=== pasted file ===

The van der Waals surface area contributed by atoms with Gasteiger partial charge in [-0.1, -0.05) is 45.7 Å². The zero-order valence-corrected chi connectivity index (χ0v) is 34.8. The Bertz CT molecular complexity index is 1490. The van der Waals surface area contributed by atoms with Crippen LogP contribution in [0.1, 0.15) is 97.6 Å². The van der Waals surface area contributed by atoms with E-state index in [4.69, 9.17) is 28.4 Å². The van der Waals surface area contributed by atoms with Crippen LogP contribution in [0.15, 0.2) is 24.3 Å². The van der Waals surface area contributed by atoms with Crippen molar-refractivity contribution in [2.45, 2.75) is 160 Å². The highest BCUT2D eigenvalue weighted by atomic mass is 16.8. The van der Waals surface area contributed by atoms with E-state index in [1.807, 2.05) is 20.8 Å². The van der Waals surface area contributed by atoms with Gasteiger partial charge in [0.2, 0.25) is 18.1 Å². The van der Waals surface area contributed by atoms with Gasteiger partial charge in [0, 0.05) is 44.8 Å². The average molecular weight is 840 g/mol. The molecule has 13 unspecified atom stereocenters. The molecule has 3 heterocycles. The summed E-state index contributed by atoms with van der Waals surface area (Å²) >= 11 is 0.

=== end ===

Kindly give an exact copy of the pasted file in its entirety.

The van der Waals surface area contributed by atoms with Gasteiger partial charge in [-0.1, -0.05) is 45.7 Å². The zero-order valence-corrected chi connectivity index (χ0v) is 34.8. The Bertz CT molecular complexity index is 1490. The van der Waals surface area contributed by atoms with Crippen LogP contribution in [0.1, 0.15) is 97.6 Å². The van der Waals surface area contributed by atoms with E-state index in [4.69, 9.17) is 28.4 Å². The van der Waals surface area contributed by atoms with Crippen LogP contribution in [0.15, 0.2) is 24.3 Å². The van der Waals surface area contributed by atoms with Crippen molar-refractivity contribution in [2.45, 2.75) is 160 Å². The highest BCUT2D eigenvalue weighted by atomic mass is 16.8. The van der Waals surface area contributed by atoms with E-state index in [1.807, 2.05) is 20.8 Å². The van der Waals surface area contributed by atoms with Gasteiger partial charge in [0.2, 0.25) is 18.1 Å². The van der Waals surface area contributed by atoms with Gasteiger partial charge in [0, 0.05) is 44.8 Å². The average molecular weight is 840 g/mol. The molecule has 13 unspecified atom stereocenters. The molecule has 3 heterocycles. The summed E-state index contributed by atoms with van der Waals surface area (Å²) >= 11 is 0.